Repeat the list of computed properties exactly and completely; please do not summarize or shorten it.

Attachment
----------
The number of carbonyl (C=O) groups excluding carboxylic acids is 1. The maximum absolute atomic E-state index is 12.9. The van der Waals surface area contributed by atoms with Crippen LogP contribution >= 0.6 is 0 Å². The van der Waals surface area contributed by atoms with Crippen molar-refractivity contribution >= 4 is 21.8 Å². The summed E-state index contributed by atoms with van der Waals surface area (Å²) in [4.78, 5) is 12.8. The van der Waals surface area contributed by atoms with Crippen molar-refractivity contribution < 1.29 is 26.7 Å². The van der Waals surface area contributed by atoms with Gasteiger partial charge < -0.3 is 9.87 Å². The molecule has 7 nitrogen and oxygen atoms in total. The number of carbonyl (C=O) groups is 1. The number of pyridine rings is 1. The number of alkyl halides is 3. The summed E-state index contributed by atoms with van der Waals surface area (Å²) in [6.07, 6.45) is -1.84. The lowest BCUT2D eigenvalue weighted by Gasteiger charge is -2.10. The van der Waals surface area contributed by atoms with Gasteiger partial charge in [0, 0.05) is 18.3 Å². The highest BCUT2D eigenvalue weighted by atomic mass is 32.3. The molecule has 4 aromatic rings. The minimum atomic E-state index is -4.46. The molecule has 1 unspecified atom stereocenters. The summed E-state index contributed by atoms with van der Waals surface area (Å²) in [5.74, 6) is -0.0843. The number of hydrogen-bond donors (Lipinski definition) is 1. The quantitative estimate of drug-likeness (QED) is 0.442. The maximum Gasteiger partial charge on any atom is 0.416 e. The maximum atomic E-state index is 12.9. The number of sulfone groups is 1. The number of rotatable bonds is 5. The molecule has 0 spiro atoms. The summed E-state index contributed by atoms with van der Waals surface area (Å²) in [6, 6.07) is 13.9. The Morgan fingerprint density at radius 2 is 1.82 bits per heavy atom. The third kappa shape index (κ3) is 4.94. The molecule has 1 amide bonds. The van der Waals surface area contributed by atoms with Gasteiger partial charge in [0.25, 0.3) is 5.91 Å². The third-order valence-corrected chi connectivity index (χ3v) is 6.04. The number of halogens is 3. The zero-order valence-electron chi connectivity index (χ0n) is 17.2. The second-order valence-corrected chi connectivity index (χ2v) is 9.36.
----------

The number of carbonyl (C=O) groups excluding carboxylic acids is 1. The maximum absolute atomic E-state index is 12.9. The van der Waals surface area contributed by atoms with Crippen LogP contribution >= 0.6 is 0 Å². The van der Waals surface area contributed by atoms with Crippen molar-refractivity contribution >= 4 is 21.8 Å². The summed E-state index contributed by atoms with van der Waals surface area (Å²) in [4.78, 5) is 12.8. The van der Waals surface area contributed by atoms with Crippen molar-refractivity contribution < 1.29 is 26.7 Å². The van der Waals surface area contributed by atoms with Gasteiger partial charge < -0.3 is 9.87 Å². The molecule has 7 nitrogen and oxygen atoms in total. The number of carbonyl (C=O) groups is 1. The number of pyridine rings is 1. The number of alkyl halides is 3. The summed E-state index contributed by atoms with van der Waals surface area (Å²) in [6.07, 6.45) is -1.84. The lowest BCUT2D eigenvalue weighted by Gasteiger charge is -2.10. The van der Waals surface area contributed by atoms with Gasteiger partial charge in [0, 0.05) is 18.3 Å². The highest BCUT2D eigenvalue weighted by atomic mass is 32.3. The molecule has 4 aromatic rings. The minimum atomic E-state index is -4.46. The molecule has 1 unspecified atom stereocenters. The summed E-state index contributed by atoms with van der Waals surface area (Å²) in [5.74, 6) is -0.0843. The number of hydrogen-bond donors (Lipinski definition) is 1. The quantitative estimate of drug-likeness (QED) is 0.442. The maximum Gasteiger partial charge on any atom is 0.416 e. The maximum atomic E-state index is 12.9. The number of sulfone groups is 1. The number of rotatable bonds is 5. The molecule has 0 spiro atoms. The summed E-state index contributed by atoms with van der Waals surface area (Å²) in [6, 6.07) is 13.9. The Morgan fingerprint density at radius 2 is 1.82 bits per heavy atom. The third kappa shape index (κ3) is 4.94. The molecule has 1 amide bonds. The van der Waals surface area contributed by atoms with Gasteiger partial charge in [0.25, 0.3) is 5.91 Å². The third-order valence-corrected chi connectivity index (χ3v) is 6.04. The number of halogens is 3. The zero-order valence-electron chi connectivity index (χ0n) is 17.2. The second-order valence-corrected chi connectivity index (χ2v) is 9.36.